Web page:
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GDB Bondholders File Amended Complaint

By on May 20, 2016

SAN JUAN – Holders of bonds issued by the Government Development Bank for Puerto Rico (GDB) on Friday filed an amended complaint in the U.S. District Court in San Juan challenging the constitutionality of certain aspects of the Puerto Rico Emergency Moratorium and Financial Rehabilitation Act, known as the Moratorium Act, and certain executive orders.

In this April 30, 2015, photo, Puerto Rico Gov. Alejandro García Padilla delivers his budget address for the next fiscal year at the Capitol building in San Juan. (AP Photo/Ricardo Arduengo, File)

In this April 30, 2015, photo, Gov. Alejandro García Padilla delivers his budget address at the Capitol in San Juan. (AP Photo/Ricardo Arduengo, File)

Gov. Alejandro García Padilla said the lawsuit’s challenge of the Debt Moratorium and Financial Recovery Act could affect the commonwealth’s ability to have police in the streets, teachers in the classrooms and nurses in hospitals. He said because Congress excluded Puerto Rico from the bankruptcy code in 1984 without any explanation, and the federal courts have impeded past attempts to create a local bankruptcy law, the act is the commonwealth’s only option to restructure its debt.

“If the commonwealth cannot proceed with its intention to restructure the debt in an organized manner, chaotic litigation will ensue and the courts can take control of the limited resources of the government and make them available to the interests of the Wall street funds,” the governor said in a written statement Saturday evening. “We are not going to close the government to pay a considerable profit to the hedge funds, who bought the bonds at a big discount after the crisis began.”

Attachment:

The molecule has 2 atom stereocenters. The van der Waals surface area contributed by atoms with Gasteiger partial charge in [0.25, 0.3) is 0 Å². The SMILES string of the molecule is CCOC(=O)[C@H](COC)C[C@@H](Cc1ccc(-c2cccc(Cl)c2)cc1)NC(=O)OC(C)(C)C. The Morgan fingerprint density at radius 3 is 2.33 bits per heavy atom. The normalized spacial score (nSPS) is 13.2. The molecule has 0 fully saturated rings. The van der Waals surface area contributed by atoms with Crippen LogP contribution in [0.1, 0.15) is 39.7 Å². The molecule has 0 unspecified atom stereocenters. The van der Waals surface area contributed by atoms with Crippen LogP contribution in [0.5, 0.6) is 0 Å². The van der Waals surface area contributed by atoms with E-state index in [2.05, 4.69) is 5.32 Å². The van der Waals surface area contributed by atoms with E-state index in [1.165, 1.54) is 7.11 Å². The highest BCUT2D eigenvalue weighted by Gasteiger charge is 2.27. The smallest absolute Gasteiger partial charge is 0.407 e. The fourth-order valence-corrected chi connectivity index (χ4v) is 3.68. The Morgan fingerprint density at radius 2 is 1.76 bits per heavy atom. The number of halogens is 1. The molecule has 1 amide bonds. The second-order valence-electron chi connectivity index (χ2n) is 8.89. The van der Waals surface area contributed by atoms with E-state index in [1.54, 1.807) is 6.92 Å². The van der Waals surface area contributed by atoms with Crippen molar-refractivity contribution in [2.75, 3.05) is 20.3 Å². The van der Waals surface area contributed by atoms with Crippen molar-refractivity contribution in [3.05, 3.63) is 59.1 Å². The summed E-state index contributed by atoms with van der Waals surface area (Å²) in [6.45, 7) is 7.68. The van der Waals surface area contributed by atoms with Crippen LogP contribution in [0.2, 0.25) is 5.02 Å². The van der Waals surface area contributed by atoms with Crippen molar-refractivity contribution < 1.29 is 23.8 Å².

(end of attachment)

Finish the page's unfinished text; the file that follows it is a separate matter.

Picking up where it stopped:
The Ad Hoc Group behind the lawsuit comprises five investment funds that hold $900 million of the GDB’s nearly $4 billion in outstanding debt.

Earlier this month, members of the Ad Hoc Group of GDB bondholders, including the plaintiffs, announced an agreement with the bank on indicative terms of a proposed restructuring, subject to negotiation of certain terms and conditions. The Ad Hoc Group continued to negotiate with GDB toward definitive documentation.

Accordingly, and while negotiations continued, the Ad Hoc Group continued to forbear from exercising legal remedies with respect to defaults by the GDB in connection with the principal payments due May 1.     

The Government Development Bank for Puerto Rico

“In an unexpected and unfortunate development, shortly after the indicative terms were announced, Law 40 was enacted amending the Moratorium Act to change the status quo by prioritizing the rights of certain GDB creditors over others…. While plaintiffs, as members of the Ad Hoc Group, expect to continue constructive restructuring negotiations with GDB and other bondholders, in the interest of their investors, they have no choice but to challenge as null and void the provisions of the Moratorium Act, as amended, that purport to retroactively alter the parties’ rights,” the group said in a statement.